“Only You Are Responsible For You”

By Roger Phillips, Owner and Operator of Fight Focused Concepts

This phrase is mentioned often inside of my safety lecture at the beginning of a class. These are not just words! It should be the very core to your gun safety philosophy. It does not matter what you know or where you learned your safe gun handling habits. It does not matter where you train right now, only you are responsible for your own safety habits.

This means that you need to look at what you have been taught or what you do and decide if it is really good enough. Remember, the most likely person that you are going to shoot IS YOURSELF!

“How good is good enough?”

Is your gun handling safety habits really good enough? When it comes down to putting unexpected holes into vital areas of your own body are you really doing the best that you can to mitigate this possibility, all while still learning to be combat effective?

Gun fighting is dangerous! Training to gun fight is also dangerous. The reality of the matter is that the more advanced that you get inside of your training, the more dangerous your training becomes. When we look at the reality of the fight and the likely issues that will arise inside of a fight, it is clear that we need to learn a lot more than just the optimal skill sets for the optimal situations. The reality of the reactive gunfight puts us in sub-optimal positions that require our safety habits to be the very best that they can be. We need to understand that the whole competition based safety habits simply may not be good enough inside of a fight or inside of fight focused training.

We all should be at the point where we at least know the Four Basic Rules of Gun Safety.

(1) Treat every gun as if it was loaded.
(2) Do not cover anything that you are not willing to destroy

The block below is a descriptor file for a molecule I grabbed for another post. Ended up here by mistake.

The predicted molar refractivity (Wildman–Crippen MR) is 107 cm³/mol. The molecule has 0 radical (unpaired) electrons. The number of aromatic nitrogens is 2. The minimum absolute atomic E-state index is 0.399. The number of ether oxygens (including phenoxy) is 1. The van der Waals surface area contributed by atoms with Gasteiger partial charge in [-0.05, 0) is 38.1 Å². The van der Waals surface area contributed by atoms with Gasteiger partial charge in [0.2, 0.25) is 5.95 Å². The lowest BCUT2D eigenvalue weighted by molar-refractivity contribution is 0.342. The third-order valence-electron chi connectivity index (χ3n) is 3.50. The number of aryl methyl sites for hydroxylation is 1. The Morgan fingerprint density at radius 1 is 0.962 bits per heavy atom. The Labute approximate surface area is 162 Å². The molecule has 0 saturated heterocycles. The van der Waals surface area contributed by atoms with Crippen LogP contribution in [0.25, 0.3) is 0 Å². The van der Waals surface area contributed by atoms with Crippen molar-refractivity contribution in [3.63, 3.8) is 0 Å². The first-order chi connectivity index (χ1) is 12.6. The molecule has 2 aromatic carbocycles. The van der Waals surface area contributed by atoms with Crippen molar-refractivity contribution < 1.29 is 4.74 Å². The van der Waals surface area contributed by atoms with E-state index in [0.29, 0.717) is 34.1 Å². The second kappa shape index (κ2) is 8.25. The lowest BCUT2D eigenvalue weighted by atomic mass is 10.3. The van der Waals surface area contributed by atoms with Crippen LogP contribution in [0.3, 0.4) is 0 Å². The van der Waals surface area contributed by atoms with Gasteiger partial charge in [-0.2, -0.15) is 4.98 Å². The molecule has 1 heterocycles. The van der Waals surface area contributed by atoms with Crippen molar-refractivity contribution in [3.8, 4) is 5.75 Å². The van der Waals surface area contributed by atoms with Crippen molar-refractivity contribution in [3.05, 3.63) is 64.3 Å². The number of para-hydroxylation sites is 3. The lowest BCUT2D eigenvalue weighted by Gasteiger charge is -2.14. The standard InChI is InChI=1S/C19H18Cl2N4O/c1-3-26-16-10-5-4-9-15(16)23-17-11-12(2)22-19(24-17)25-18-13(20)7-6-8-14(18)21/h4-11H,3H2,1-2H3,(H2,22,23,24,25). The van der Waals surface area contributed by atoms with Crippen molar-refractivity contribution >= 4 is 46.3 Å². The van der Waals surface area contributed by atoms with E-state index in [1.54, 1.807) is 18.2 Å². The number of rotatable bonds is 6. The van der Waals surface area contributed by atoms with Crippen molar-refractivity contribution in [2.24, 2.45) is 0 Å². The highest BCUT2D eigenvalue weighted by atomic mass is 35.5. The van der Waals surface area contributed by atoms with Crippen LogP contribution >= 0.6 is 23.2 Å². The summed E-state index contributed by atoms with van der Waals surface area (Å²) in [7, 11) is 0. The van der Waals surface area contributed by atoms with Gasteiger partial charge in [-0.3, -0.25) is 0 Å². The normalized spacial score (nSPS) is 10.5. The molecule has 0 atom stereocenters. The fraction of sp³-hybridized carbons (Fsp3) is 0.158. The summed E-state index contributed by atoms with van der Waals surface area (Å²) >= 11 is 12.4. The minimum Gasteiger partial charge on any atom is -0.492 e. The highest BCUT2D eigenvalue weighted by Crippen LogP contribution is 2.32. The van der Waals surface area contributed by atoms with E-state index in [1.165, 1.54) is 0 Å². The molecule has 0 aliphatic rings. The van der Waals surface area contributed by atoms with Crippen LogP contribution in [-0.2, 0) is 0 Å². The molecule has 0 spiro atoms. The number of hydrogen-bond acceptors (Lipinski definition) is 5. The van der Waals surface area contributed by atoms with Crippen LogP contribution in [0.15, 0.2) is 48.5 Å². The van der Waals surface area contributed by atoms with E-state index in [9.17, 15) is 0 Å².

(3) Keep your finger off of the trigger and outside of the trigger guard until you have made the conscious decision to shoot.
(4) Know your target and what is in line with your target, behind and in front.

But these are very general rules that do not nail down specific safety habits.

The point of this article is to talk about overlooked liabilities and bad habits, more so than rules. It is the overlooked liabilities and bad habits that really define your personal safety level. The mitigation of liabilities and bad habits are what allow you to proceed into advanced levels of training, all while keeping yourself as safe as you possibly can. I will be covering the top five overlooked liabilities and bad habits that I see inside of my courses.

Overlooked liabilities can be fixed inside of a two-day course, but as an advanced instructor teaching advance students advanced skill set, I should not have to constantly babysit people through their safety awareness. I should not have to constantly point out that safety issues are being over looked. These are all issues that should be taken care before the course by wrapping your head around the safety concerns involved with overlooking basic concepts. Sure I will remind you, but really, shouldn’t this be something that I should not have to remind people of. The whole “You know that you are jeopardizing shooting yourself because you are overlooking some very basic concepts” conversation gets very old, very quickly.

Top Three Overlooked Liabilities

Loose Garments Around Your Holster

This is by far the most commonly overlooked liability by the students. It feels as if I could spend an entire course reminding people to tuck in their loose garments around their holster. Getting a loose garment caught inside of the trigger guard while re-holstering will but an unexpected hole in you. Why would you risk such a thing over something so simple as keeping your under garment tucked in tight and your over garment clear of the holster? All of my under garments fit tight and tuck in a good 12” past my belt line to insure they do not come untucked and end up in my holster or trigger guard. When I re-holster, it is seen as an administrative process that is all geared toward a “Don’t shoot yourself stupid” mindset. My over garment is cleared completely before any re-holstering is done. I have zero concern for speed or coolness factor, such as seen on so many training DVD’s. If I need to look, I look, because it is just administrative. It is my opinion that every time you head back to ammo up, you should take a look at your garments around your holster. A couple of seconds of cheap insurance mitigates your risks substantially. If your under garment is coming untucked, tuck it in. Furthermore, take that lesson to heart, go home and find a garment that will not come untucked. It is not brain surgery or rocket science, it is basic common sense! This is something that an advanced instructor should not have to point out!